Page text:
Des Moines, Feb. 11 – Today AARP Iowa, the Iowa Department on Aging, the Iowa Office of the State Long-Term Care Ombudsman, and the Iowa Association of Area Agencies on Aging join together to thank Iowa Senator Chuck Grassley for co-sponsoring S. 192, reauthorization of the Older Americans Act (OAA). Senator Grassley signed on as a co-sponsor on February 5, 2015.
“As organizations who work with older Iowans, we stand together in thanking and commending Senator Grassley for his leadership and support of this broadly bipartisan and balanced bill that reflects the culmination of more than three years of bipartisan work,” said Kent Sovern, AARP Iowa State Director. “AARP supports the pragmatic approach this bill takes to continue to provide services and programs to help older Iowans live with independence in their homes and communities, and we applaud Senator Grassley for his support for older Iowans by co-sponsoring this crucial legislation.”
“As Iowa’s network of support for older Iowans and care givers, the Area Agencies on Aging support and appreciate the efforts of Senator Grassley and all of Iowa’s legislative delegation for their efforts on behalf of Iowans. The Older Americans Act provides the foundation that allows Iowa to continue to be a great place to for Iowans to call home.” from Mike Isaacson, Chair of the Iowa Association of Area Agencies on Aging.
“Long-Term Care Ombudsmen have a unique and important role in the long-term care system. The Older Americans Act authorizes Ombudsmen to act as advocates for people who live in nursing homes and assisted living programs. Iowa’s Office of the State Long-Term Care Ombudsman supports reauthorization, including the provisions that guarantee residents have unimpeded access to independent Ombudsman services and are protected from abuse, neglect and exploitation,” said Deanna Clingan-Fischer, Iowa State Long-Term Care Ombudsman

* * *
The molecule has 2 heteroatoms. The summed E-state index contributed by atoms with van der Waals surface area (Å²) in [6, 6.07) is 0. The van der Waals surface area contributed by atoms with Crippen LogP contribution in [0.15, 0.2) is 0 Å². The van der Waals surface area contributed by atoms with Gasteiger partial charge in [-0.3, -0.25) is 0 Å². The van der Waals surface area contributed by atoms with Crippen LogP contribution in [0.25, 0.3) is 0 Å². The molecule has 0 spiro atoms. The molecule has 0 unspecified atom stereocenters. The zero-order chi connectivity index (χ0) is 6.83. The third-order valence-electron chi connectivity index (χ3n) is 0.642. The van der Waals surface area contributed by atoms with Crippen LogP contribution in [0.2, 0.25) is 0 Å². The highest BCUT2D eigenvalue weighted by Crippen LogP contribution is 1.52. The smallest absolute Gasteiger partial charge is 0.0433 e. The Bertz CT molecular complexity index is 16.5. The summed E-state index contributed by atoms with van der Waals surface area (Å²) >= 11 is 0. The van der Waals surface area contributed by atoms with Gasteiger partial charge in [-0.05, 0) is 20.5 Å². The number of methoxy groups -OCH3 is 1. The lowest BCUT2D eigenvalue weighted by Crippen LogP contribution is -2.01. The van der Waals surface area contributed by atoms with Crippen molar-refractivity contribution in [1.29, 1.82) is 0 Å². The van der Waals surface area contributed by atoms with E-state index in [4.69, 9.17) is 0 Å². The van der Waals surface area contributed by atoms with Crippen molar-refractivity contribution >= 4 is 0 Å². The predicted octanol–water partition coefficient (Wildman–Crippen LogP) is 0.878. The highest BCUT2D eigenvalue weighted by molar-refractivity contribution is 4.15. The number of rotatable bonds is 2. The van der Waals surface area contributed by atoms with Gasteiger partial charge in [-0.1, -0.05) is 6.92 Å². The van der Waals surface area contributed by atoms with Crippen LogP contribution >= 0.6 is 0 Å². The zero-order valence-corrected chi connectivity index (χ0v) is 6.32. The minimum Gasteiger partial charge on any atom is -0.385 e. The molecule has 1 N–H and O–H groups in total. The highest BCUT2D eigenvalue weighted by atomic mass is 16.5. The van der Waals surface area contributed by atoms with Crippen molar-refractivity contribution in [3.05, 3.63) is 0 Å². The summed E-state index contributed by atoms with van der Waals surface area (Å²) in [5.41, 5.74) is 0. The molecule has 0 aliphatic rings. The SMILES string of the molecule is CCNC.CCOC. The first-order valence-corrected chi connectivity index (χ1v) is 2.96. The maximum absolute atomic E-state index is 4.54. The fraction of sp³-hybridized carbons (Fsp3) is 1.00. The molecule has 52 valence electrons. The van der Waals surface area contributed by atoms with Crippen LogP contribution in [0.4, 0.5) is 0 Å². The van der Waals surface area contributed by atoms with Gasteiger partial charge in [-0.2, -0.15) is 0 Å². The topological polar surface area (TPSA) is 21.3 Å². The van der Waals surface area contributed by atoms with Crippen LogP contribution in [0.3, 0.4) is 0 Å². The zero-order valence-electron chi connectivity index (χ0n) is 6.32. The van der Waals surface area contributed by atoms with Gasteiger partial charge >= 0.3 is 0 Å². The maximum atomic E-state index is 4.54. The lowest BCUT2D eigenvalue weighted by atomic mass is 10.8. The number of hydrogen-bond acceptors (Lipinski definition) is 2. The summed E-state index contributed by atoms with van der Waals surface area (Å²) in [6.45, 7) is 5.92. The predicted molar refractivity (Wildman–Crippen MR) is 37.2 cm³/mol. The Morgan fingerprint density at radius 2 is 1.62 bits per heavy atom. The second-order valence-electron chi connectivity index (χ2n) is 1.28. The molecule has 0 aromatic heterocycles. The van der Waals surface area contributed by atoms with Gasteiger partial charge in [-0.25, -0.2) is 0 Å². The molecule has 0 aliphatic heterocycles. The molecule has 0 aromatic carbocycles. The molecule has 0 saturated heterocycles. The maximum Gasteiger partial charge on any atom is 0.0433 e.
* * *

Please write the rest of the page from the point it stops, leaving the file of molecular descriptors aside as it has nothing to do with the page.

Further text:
“The Iowa Department on Aging is pleased to see movement on the reauthorization and will work closely with both Senator Grassley and Senator Ernst as the bill moves forward to ensure the needs and interests of older Iowans and their caregivers are recognized,” added Donna Harvey, Director of the Iowa Department on Aging.
Since it was enacted into law in 1965, millions of our most vulnerable older Iowans have relied on the services provided by the OAA for their health and economic security. These services help older Iowans live independently by:
- Supporting nutrition programs, including home delivered meals, congregate meals, and senior centers;
- Providing home and community-based services, including preventive health services and transportation assistance;
- Assisting family caregivers with information and referral, counseling and respite care;
- Preventing and detecting elder abuse by funding Long Term Care Ombudsmen; and
- Providing part-time community service employment and training.
i4a is a non-profit trade association made up of six Area Agencies on Aging (AAA) in Iowa, which provide information and education about care options for older Iowans, persons with disabilities and their caregivers allowing them to remain in their homes regardless of income or preparing for other long-term care options.
The mission of the Office of the State Long-Term Care Ombudsman is to protect the health, safety, welfare, and rights of individuals residing in long-term care by investigating complaints, seeking resolutions to problems, and providing advocacy with the goal of enhancing quality of life and care.